Saudi Arabia is seeking advice on how to cut billions of dollars from next year’s budget because of the slump in crude prices, according to two people familiar with the matter.
The government is working with advisers on a review of capital spending plans and may delay or shrink some infrastructure projects to save money, the people said, asking not to be identified as the information is private. The government is in the early stages of the review and could look at cutting investment spending, estimated to be about 382 billion riyals ($102 billion) this year, by about 10 percent or more, the people said. Current spending on areas such as public sector salaries wouldn’t be affected, the people said.
They are fighting wars in the Yemeni front. So the cash surplus is being drained faster than the government can manage.
Earlier this week,
The Tadawul All-Shares Index in Riyadh, the Gulf’s leading market, shed 549.51 points, or 6.86%, to close at 7,463.32 points.
The kingdom’s all-important petrochemicals industry lost 7.94%, while the real-estate sector tumbled 9.50%.
In Dubai, the leading DFM Index slumped 6.96% to close at 3,451.48 points.
Saudi Arabia’s oil and gas sector makes up 45 percent of GDP, funds about 80 of the government’s budget, and accounts for 90 percent of exports. Saudi Arabia’s 2014 budget spending was $294.3 billion, with a $14.4 billion deficit. The 2015 Saudi budget was cut down to $229.3 billion in spending, with an expected $38.6 billion deficit.
Saudi Arabia imports 70 percent of its food and does not produce military hardware, cars, refrigerators, civil airplanes, ships, or most manufactured consumer and industrial goods. Saudi Arabia’s only real domestic industry is petrochemicals.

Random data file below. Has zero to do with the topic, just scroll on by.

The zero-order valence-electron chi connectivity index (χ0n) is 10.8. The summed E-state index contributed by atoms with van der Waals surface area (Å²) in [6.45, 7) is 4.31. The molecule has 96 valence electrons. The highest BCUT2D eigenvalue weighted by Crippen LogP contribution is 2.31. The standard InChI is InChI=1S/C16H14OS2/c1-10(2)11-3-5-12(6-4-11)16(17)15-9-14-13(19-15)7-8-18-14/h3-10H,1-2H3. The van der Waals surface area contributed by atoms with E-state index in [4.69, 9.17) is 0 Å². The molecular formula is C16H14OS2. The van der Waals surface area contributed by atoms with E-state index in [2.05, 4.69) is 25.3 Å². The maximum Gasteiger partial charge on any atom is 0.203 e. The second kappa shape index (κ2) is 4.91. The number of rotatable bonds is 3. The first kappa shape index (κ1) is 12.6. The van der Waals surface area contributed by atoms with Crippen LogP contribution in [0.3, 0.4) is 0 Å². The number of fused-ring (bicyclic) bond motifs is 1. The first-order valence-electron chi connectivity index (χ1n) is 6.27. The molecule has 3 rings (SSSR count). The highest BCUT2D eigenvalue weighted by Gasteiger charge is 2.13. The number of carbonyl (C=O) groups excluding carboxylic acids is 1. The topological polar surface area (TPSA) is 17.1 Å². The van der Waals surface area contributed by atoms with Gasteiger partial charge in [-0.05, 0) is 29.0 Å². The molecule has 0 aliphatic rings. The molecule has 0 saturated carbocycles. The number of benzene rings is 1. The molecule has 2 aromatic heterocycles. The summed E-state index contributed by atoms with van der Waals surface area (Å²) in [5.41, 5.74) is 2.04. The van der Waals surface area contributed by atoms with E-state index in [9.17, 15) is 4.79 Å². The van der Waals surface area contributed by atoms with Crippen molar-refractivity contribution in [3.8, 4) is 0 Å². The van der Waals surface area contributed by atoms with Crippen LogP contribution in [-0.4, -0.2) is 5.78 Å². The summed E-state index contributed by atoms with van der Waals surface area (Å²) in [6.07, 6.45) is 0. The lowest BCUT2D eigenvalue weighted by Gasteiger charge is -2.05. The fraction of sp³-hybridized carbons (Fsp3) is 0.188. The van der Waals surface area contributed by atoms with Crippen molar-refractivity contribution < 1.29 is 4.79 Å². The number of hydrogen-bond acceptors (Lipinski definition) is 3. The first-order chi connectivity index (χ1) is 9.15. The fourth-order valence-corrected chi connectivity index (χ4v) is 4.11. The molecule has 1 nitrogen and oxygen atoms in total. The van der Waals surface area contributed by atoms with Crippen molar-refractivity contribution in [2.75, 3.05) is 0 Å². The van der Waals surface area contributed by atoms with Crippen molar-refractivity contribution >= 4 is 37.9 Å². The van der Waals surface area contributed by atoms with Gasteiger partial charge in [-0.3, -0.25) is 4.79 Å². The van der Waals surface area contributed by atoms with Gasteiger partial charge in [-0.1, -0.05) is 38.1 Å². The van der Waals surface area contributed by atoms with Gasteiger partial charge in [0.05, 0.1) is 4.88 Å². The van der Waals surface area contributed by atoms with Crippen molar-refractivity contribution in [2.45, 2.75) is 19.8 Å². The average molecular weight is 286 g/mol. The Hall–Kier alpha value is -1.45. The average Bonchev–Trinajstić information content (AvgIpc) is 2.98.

Saudi citizens tend to lack employable skills and are culturally not inclined to work. Of the 30 million residents, only 5.5 million work and 3 million work directly for the government. The small private sector tends to employ foreigners.
Imagine if the Iran oil is flooded on the market. $25 US oil is a real possibility. The OPEC to break the shale drillers has failed. The strategy effectively triggered a price war with shale drillers in the US and Russia. However, both rival producers have increased production in response to the lower prices.
Saudi Arabia has increased its share of the market, now pumping over 10.6m barrels per day (bpd) of crude despite Opec setting a production target ceiling at 30m bpd. The kingdom would have to agree to make the biggest cuts if any collective action by Opec were to succeed to lift prices.
Could the world’s largest exporter of oil move to restrain production in hopes of stabilising prices?
WE seriously doubt it. It is hemorrhaging cash and needs the money.